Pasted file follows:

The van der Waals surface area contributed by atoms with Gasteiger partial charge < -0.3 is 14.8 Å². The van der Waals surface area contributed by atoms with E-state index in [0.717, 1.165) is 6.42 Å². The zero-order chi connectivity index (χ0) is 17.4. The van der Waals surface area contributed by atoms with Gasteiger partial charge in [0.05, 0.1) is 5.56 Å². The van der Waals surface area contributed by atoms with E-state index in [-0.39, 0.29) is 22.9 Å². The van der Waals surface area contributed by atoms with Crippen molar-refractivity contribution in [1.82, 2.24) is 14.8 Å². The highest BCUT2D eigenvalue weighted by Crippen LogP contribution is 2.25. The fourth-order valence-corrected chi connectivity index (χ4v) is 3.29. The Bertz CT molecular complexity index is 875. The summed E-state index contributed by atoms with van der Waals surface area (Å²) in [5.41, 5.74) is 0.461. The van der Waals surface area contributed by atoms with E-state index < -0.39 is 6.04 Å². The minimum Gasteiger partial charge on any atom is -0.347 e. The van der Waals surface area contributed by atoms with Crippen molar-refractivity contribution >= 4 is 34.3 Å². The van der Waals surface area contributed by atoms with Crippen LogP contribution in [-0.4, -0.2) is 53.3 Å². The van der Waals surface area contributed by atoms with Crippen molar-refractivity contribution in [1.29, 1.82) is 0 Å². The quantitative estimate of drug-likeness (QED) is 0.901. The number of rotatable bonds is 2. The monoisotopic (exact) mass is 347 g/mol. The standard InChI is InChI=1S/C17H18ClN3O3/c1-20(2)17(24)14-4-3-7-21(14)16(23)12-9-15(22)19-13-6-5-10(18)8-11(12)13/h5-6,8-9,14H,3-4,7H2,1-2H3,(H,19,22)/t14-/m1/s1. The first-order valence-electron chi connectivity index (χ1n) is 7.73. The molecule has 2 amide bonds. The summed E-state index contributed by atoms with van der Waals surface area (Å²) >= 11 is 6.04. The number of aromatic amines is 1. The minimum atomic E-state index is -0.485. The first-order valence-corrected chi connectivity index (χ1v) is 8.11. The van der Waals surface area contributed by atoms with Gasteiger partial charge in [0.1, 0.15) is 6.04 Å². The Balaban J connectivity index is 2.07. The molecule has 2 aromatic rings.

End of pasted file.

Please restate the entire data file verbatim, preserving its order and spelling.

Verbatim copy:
The van der Waals surface area contributed by atoms with Gasteiger partial charge < -0.3 is 14.8 Å². The van der Waals surface area contributed by atoms with E-state index in [0.717, 1.165) is 6.42 Å². The zero-order chi connectivity index (χ0) is 17.4. The van der Waals surface area contributed by atoms with Gasteiger partial charge in [0.05, 0.1) is 5.56 Å². The van der Waals surface area contributed by atoms with E-state index in [-0.39, 0.29) is 22.9 Å². The van der Waals surface area contributed by atoms with Crippen molar-refractivity contribution in [1.82, 2.24) is 14.8 Å². The highest BCUT2D eigenvalue weighted by Crippen LogP contribution is 2.25. The fourth-order valence-corrected chi connectivity index (χ4v) is 3.29. The Bertz CT molecular complexity index is 875. The summed E-state index contributed by atoms with van der Waals surface area (Å²) in [5.41, 5.74) is 0.461. The van der Waals surface area contributed by atoms with E-state index < -0.39 is 6.04 Å². The minimum Gasteiger partial charge on any atom is -0.347 e. The van der Waals surface area contributed by atoms with Crippen molar-refractivity contribution >= 4 is 34.3 Å². The van der Waals surface area contributed by atoms with Crippen LogP contribution in [-0.4, -0.2) is 53.3 Å². The van der Waals surface area contributed by atoms with Crippen molar-refractivity contribution in [1.29, 1.82) is 0 Å². The quantitative estimate of drug-likeness (QED) is 0.901. The number of rotatable bonds is 2. The monoisotopic (exact) mass is 347 g/mol. The standard InChI is InChI=1S/C17H18ClN3O3/c1-20(2)17(24)14-4-3-7-21(14)16(23)12-9-15(22)19-13-6-5-10(18)8-11(12)13/h5-6,8-9,14H,3-4,7H2,1-2H3,(H,19,22)/t14-/m1/s1. The first-order valence-electron chi connectivity index (χ1n) is 7.73. The molecule has 2 amide bonds. The summed E-state index contributed by atoms with van der Waals surface area (Å²) >= 11 is 6.04. The number of aromatic amines is 1. The minimum atomic E-state index is -0.485. The first-order valence-corrected chi connectivity index (χ1v) is 8.11. The van der Waals surface area contributed by atoms with Gasteiger partial charge in [0.1, 0.15) is 6.04 Å². The Balaban J connectivity index is 2.07. The molecule has 2 aromatic rings.